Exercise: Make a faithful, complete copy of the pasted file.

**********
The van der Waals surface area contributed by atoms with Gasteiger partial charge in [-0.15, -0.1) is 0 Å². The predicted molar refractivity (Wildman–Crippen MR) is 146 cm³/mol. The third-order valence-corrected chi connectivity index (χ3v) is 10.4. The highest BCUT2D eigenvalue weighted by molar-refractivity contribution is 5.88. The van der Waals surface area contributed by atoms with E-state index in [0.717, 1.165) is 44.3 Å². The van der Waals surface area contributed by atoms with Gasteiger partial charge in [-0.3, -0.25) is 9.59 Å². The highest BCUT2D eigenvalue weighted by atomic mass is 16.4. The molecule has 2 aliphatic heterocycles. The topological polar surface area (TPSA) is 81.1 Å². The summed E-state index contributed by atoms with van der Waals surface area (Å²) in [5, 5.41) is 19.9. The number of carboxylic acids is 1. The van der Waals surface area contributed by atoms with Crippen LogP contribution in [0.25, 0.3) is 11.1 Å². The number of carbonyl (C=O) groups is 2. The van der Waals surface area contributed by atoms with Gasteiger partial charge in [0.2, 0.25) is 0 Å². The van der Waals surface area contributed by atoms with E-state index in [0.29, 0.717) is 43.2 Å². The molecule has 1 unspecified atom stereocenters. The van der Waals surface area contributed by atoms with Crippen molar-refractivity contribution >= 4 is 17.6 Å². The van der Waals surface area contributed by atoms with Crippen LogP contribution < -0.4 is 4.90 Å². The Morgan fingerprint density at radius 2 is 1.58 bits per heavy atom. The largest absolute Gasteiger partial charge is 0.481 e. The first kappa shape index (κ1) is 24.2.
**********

The van der Waals surface area contributed by atoms with Gasteiger partial charge in [-0.15, -0.1) is 0 Å². The predicted molar refractivity (Wildman–Crippen MR) is 146 cm³/mol. The third-order valence-corrected chi connectivity index (χ3v) is 10.4. The highest BCUT2D eigenvalue weighted by molar-refractivity contribution is 5.88. The van der Waals surface area contributed by atoms with E-state index in [0.717, 1.165) is 44.3 Å². The van der Waals surface area contributed by atoms with Gasteiger partial charge in [-0.3, -0.25) is 9.59 Å². The highest BCUT2D eigenvalue weighted by atomic mass is 16.4. The molecule has 2 aliphatic heterocycles. The topological polar surface area (TPSA) is 81.1 Å². The summed E-state index contributed by atoms with van der Waals surface area (Å²) in [5, 5.41) is 19.9. The number of carboxylic acids is 1. The van der Waals surface area contributed by atoms with Crippen LogP contribution in [0.25, 0.3) is 11.1 Å². The number of carbonyl (C=O) groups is 2. The van der Waals surface area contributed by atoms with Gasteiger partial charge in [0.2, 0.25) is 0 Å². The van der Waals surface area contributed by atoms with E-state index in [0.29, 0.717) is 43.2 Å². The molecule has 1 unspecified atom stereocenters. The van der Waals surface area contributed by atoms with Crippen molar-refractivity contribution >= 4 is 17.6 Å². The van der Waals surface area contributed by atoms with Crippen LogP contribution < -0.4 is 4.90 Å². The Morgan fingerprint density at radius 2 is 1.58 bits per heavy atom. The largest absolute Gasteiger partial charge is 0.481 e. The first kappa shape index (κ1) is 24.2.